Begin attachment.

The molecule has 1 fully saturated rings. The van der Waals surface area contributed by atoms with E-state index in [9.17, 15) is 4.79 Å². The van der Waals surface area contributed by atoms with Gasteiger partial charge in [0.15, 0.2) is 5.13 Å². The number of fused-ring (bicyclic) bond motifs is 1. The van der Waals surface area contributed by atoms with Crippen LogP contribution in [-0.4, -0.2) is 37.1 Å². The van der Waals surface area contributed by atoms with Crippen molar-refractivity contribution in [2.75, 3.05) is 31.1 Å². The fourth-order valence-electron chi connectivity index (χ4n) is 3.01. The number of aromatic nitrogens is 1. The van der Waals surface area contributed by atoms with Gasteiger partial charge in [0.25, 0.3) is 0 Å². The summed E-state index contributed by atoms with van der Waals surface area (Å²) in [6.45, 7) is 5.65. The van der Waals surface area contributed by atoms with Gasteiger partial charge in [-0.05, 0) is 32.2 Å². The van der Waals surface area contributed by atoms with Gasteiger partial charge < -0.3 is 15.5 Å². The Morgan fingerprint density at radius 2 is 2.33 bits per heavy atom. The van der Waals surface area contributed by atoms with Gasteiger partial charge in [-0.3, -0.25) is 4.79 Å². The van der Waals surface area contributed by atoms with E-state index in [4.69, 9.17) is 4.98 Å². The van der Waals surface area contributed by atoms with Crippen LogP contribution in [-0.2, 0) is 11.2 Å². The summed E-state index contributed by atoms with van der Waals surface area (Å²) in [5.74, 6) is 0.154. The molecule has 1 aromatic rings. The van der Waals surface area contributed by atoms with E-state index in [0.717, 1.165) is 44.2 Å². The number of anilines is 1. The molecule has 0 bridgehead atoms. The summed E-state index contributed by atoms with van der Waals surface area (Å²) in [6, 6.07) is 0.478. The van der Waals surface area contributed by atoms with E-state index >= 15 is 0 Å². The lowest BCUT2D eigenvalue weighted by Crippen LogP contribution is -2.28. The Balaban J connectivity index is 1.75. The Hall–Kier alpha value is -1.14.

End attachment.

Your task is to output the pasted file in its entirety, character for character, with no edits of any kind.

The molecule has 1 fully saturated rings. The van der Waals surface area contributed by atoms with E-state index in [9.17, 15) is 4.79 Å². The van der Waals surface area contributed by atoms with Gasteiger partial charge in [0.15, 0.2) is 5.13 Å². The number of fused-ring (bicyclic) bond motifs is 1. The van der Waals surface area contributed by atoms with Crippen LogP contribution in [-0.4, -0.2) is 37.1 Å². The van der Waals surface area contributed by atoms with Crippen molar-refractivity contribution in [2.75, 3.05) is 31.1 Å². The fourth-order valence-electron chi connectivity index (χ4n) is 3.01. The number of aromatic nitrogens is 1. The van der Waals surface area contributed by atoms with Gasteiger partial charge in [0.25, 0.3) is 0 Å². The summed E-state index contributed by atoms with van der Waals surface area (Å²) in [6.45, 7) is 5.65. The van der Waals surface area contributed by atoms with Gasteiger partial charge in [-0.05, 0) is 32.2 Å². The van der Waals surface area contributed by atoms with Gasteiger partial charge < -0.3 is 15.5 Å². The Morgan fingerprint density at radius 2 is 2.33 bits per heavy atom. The van der Waals surface area contributed by atoms with Gasteiger partial charge in [-0.3, -0.25) is 4.79 Å². The van der Waals surface area contributed by atoms with E-state index in [4.69, 9.17) is 4.98 Å². The van der Waals surface area contributed by atoms with Crippen LogP contribution in [-0.2, 0) is 11.2 Å². The summed E-state index contributed by atoms with van der Waals surface area (Å²) in [5.74, 6) is 0.154. The molecule has 1 aromatic rings. The van der Waals surface area contributed by atoms with E-state index in [0.717, 1.165) is 44.2 Å². The number of anilines is 1. The molecule has 0 bridgehead atoms. The summed E-state index contributed by atoms with van der Waals surface area (Å²) in [6, 6.07) is 0.478. The van der Waals surface area contributed by atoms with E-state index >= 15 is 0 Å². The lowest BCUT2D eigenvalue weighted by Crippen LogP contribution is -2.28. The Balaban J connectivity index is 1.75. The Hall–Kier alpha value is -1.14.